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  • Print publication year: 2020
  • Online publication date: October 2020

12 - Crisis and Critique: The Transformation of the Arab Radical Tradition between the 1960s and the 1980s



In this chapter, I revisit two moments of crisis and critique in twentiethcentury Arab intellectual history: a public debate between Arab leftists and nationalists in Cairo in 1961, and the emergence of Arab Marxists‘ scholarship on Materialism and Arabic-Islamic philosophy ten years later. Both moments are embedded in their global and regional contexts, but are articulated by two sets of intellectuals. The first pits Muhammad Hasanayn Haykal (1923–2016) against Clovis Maksoud (1926–2016) over the relationship between the organic intellectual and the state. Haykal's Crisis of the Intellectuals (1961) was an attempt by Nasser's ‘court intellectual’ to goad a reluctant leftist vanguard into his president's project of Egyptian state building. Haykal summoned Arab intellectuals to Cairo for a threemonth- long conference in 1961, the result of which was a compromise of sorts: Nasser's adoption of Arab Socialism as state doctrine in the Egyptian National Charter of 1962. The second moment focuses on the Arab Left‘s historical-philosophical turn launched by the late Tayyib Tizini (1929–2019) around 1970. Other interlocutors and subsequent commentaries, concluding with Husayn Muruwwa's Materialist Tendencies in Arabic–Islamic Philosophy (1978), complement my discussion. I contend that my preliminary findings historicise our knowledge of the complexities of the Arab Left and teach us to step out of our particular academic moments when practising cultural critique in response to today's crises.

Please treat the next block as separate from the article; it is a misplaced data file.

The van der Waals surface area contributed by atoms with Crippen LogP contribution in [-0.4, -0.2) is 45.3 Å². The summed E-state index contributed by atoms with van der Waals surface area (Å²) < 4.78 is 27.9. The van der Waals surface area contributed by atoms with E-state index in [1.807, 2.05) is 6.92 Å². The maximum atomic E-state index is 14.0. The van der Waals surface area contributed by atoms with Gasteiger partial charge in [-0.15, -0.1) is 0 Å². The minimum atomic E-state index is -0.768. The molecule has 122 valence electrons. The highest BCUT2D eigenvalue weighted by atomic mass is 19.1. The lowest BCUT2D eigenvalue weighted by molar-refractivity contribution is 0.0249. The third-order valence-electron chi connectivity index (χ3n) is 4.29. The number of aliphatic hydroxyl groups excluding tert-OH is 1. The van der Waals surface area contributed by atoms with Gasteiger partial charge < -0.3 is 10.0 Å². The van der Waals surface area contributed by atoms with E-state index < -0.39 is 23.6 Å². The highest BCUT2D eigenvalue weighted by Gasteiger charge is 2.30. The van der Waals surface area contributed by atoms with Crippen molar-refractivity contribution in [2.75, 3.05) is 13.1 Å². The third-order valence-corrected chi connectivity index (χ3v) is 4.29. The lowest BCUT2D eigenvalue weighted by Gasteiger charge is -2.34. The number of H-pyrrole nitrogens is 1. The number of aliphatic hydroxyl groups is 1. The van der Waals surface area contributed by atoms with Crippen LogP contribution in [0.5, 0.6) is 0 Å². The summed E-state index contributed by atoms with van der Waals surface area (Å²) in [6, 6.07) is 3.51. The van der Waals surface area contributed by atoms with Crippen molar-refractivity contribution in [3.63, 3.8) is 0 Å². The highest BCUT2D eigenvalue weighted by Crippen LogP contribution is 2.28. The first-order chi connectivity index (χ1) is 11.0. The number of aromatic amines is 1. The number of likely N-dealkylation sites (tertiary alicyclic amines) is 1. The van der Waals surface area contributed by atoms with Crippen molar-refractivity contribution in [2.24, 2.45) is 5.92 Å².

Most immediately, the ‘puzzle’ I am interested in is the twin concepts of ‘crisis’ and ‘critique’. The modern Middle East has been saturated with crisis talk, so much so that a new crop of economic historians are developing methodologies in order to avoid the reification of the crisis paradigm.4 And yet, we have no idea about the genealogy of the term ‘al-azma’, etymologically or discursively. The nahda texts are often replete with self-criticism and immanent critique which animated both religious reform and literary revival discourses. But they do not invoke an intellectual ‘crisis’, or define crisis in political terms.